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Taking a Break From Dieting Could Actually Help You Lose Weight

Huh?

Jesse Hicks

One problem with dieting is that when you give your body less energy to operate, it adapts to use less energy, which can slow weight loss. A way to get around that problem, a new study suggests, may be intermittent dieting—taking a two-week break for "regular" eating between bouts of dieting may actually improve weight loss.

The biological phenomenon that can lead to plateaus in weight loss (and trouble keeping the weight off) is something called "adaptive thermogenesis." When the body gets less energy than it's used to, it responds by lowering what's known as the "resting energy expenditure," the amount of energy your body uses simply to keep itself going. Since the amount of energy your body uses is tied to your weight and composition, you'd expect to use less energy as you slim down.

But research shows that during dieting—which is, remember, providing less food than your body is used to—resting energy expenditure decreases even more than would be expected simply due to weight loss. Adaptive thermogenesis is the change in biological and behavioral processes that lowers your resting energy expenditure. In other words, when you eat less, your body sheds pounds, yes, but then starts slowing its energy use to survive.

"This 'famine reaction,' a survival mechanism which helped humans to survive as a species when food supply was inconsistent in millennia past, is now contributing to our growing waistlines when the food supply is readily available," Nuala Byrne, who led the study with a team of collaborators from Queensland University of Technology and the University of Sydney, said in a statement.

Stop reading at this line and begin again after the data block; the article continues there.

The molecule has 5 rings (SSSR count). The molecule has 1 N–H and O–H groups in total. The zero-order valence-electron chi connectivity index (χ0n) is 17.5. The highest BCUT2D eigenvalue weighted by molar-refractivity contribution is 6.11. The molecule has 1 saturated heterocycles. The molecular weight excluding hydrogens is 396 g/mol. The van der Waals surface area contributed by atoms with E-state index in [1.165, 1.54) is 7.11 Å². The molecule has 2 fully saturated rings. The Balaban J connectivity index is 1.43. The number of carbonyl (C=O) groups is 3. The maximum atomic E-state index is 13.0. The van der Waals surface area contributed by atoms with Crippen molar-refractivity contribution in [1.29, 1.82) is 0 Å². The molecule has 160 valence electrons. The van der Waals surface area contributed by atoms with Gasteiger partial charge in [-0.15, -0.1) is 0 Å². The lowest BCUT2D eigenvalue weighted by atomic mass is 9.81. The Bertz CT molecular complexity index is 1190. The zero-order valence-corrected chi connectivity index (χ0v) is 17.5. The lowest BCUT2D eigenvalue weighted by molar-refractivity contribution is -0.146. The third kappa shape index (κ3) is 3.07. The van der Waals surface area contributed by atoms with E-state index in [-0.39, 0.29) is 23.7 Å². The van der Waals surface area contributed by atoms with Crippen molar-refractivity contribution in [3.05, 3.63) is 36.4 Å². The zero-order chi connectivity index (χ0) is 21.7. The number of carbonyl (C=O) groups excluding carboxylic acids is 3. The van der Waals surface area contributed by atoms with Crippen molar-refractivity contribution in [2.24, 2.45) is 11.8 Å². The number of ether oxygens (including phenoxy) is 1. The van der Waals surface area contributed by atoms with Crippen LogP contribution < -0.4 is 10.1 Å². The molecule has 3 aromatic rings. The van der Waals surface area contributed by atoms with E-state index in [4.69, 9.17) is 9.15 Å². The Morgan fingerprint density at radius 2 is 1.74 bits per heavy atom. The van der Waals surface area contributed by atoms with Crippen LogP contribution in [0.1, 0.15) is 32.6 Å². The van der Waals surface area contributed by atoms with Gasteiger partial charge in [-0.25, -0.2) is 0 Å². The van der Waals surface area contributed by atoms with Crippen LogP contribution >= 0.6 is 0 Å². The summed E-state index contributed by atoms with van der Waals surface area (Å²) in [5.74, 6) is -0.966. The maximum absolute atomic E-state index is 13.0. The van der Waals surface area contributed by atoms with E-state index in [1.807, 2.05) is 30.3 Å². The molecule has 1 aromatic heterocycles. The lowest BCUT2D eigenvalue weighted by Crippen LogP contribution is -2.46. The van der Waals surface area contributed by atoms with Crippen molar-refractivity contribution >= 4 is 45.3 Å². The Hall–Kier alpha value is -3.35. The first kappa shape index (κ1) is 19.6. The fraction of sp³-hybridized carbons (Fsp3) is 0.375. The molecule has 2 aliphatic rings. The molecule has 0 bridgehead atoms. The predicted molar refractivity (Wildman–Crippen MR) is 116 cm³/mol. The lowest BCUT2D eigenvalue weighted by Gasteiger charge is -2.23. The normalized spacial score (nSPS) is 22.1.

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Researchers thought avoiding the famine reaction might improve overall weight loss. So they asked two groups to participate in a 16-week diet that cut their calorie consumption by a third. One group powered through the diet for the full 16 weeks; the other dieted for two weeks, then took two weeks of regular eating to maintain a stable weight, then returned to the lower-calorie diet for two weeks. That cycle lasted for 30 weeks, for 16 weeks of intermittent dieting.

Alternating dieting with "rest periods" of regular eating produced better results. The intermittent dieters lost more weight than their constant-dieting peers and had better success keeping it off after six months post-diet. On average, they had shed 8 kilograms (about 17 pounds) more at the six-month check-in.

Byrne noted that while the research suggests intermittent dieting can be more successful than constant dieting, it doesn't support diets that rely on more rapid fast-feast cycles. "There is a growing body of research which has shown that diets which use one to seven day periods of complete or partial fasting alternated with ad libitum food intake [eat what you want], are not more effective for weight loss than conventional continuous dieting," she said.

As always, more research is needed. But the preliminary results indicate that taking a break from dieting—once your body shifts into energy conservation mode—can lead to better overall results. If so, it's a good example of knowing when not to fight your body.

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